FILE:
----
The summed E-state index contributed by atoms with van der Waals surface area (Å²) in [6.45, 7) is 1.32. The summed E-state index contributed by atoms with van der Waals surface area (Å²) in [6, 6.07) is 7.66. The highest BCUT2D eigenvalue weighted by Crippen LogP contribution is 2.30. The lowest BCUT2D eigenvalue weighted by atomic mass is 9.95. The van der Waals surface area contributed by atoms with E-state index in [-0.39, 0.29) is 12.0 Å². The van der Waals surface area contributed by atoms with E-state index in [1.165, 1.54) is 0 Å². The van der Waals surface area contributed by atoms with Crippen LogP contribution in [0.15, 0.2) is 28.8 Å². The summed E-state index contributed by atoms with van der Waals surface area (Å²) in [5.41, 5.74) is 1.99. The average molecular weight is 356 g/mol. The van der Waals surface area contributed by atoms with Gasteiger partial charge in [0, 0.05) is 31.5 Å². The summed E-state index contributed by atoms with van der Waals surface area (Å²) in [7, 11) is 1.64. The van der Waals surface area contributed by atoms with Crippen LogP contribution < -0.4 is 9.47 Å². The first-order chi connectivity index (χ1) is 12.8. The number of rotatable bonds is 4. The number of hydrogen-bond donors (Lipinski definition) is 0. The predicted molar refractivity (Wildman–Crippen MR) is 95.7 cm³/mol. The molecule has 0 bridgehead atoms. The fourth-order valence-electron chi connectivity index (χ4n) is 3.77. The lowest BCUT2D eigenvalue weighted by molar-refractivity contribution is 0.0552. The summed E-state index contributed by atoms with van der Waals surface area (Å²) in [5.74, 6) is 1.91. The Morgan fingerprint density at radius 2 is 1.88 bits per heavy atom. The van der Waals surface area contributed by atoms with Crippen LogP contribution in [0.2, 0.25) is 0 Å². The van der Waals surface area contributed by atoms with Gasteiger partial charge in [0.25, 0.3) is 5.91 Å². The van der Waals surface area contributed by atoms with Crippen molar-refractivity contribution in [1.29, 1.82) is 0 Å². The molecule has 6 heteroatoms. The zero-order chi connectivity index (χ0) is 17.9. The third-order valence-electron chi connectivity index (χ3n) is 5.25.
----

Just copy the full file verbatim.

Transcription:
The summed E-state index contributed by atoms with van der Waals surface area (Å²) in [6.45, 7) is 1.32. The summed E-state index contributed by atoms with van der Waals surface area (Å²) in [6, 6.07) is 7.66. The highest BCUT2D eigenvalue weighted by Crippen LogP contribution is 2.30. The lowest BCUT2D eigenvalue weighted by atomic mass is 9.95. The van der Waals surface area contributed by atoms with E-state index in [-0.39, 0.29) is 12.0 Å². The van der Waals surface area contributed by atoms with E-state index in [1.165, 1.54) is 0 Å². The van der Waals surface area contributed by atoms with Crippen LogP contribution in [0.15, 0.2) is 28.8 Å². The summed E-state index contributed by atoms with van der Waals surface area (Å²) in [5.41, 5.74) is 1.99. The average molecular weight is 356 g/mol. The van der Waals surface area contributed by atoms with Gasteiger partial charge in [0, 0.05) is 31.5 Å². The summed E-state index contributed by atoms with van der Waals surface area (Å²) in [7, 11) is 1.64. The van der Waals surface area contributed by atoms with Crippen LogP contribution < -0.4 is 9.47 Å². The first-order chi connectivity index (χ1) is 12.8. The number of rotatable bonds is 4. The number of hydrogen-bond donors (Lipinski definition) is 0. The predicted molar refractivity (Wildman–Crippen MR) is 95.7 cm³/mol. The molecule has 0 bridgehead atoms. The fourth-order valence-electron chi connectivity index (χ4n) is 3.77. The lowest BCUT2D eigenvalue weighted by molar-refractivity contribution is 0.0552. The summed E-state index contributed by atoms with van der Waals surface area (Å²) in [5.74, 6) is 1.91. The Morgan fingerprint density at radius 2 is 1.88 bits per heavy atom. The van der Waals surface area contributed by atoms with Crippen LogP contribution in [0.2, 0.25) is 0 Å². The van der Waals surface area contributed by atoms with Gasteiger partial charge in [0.25, 0.3) is 5.91 Å². The van der Waals surface area contributed by atoms with Crippen molar-refractivity contribution in [1.29, 1.82) is 0 Å². The molecule has 6 heteroatoms. The zero-order chi connectivity index (χ0) is 17.9. The third-order valence-electron chi connectivity index (χ3n) is 5.25.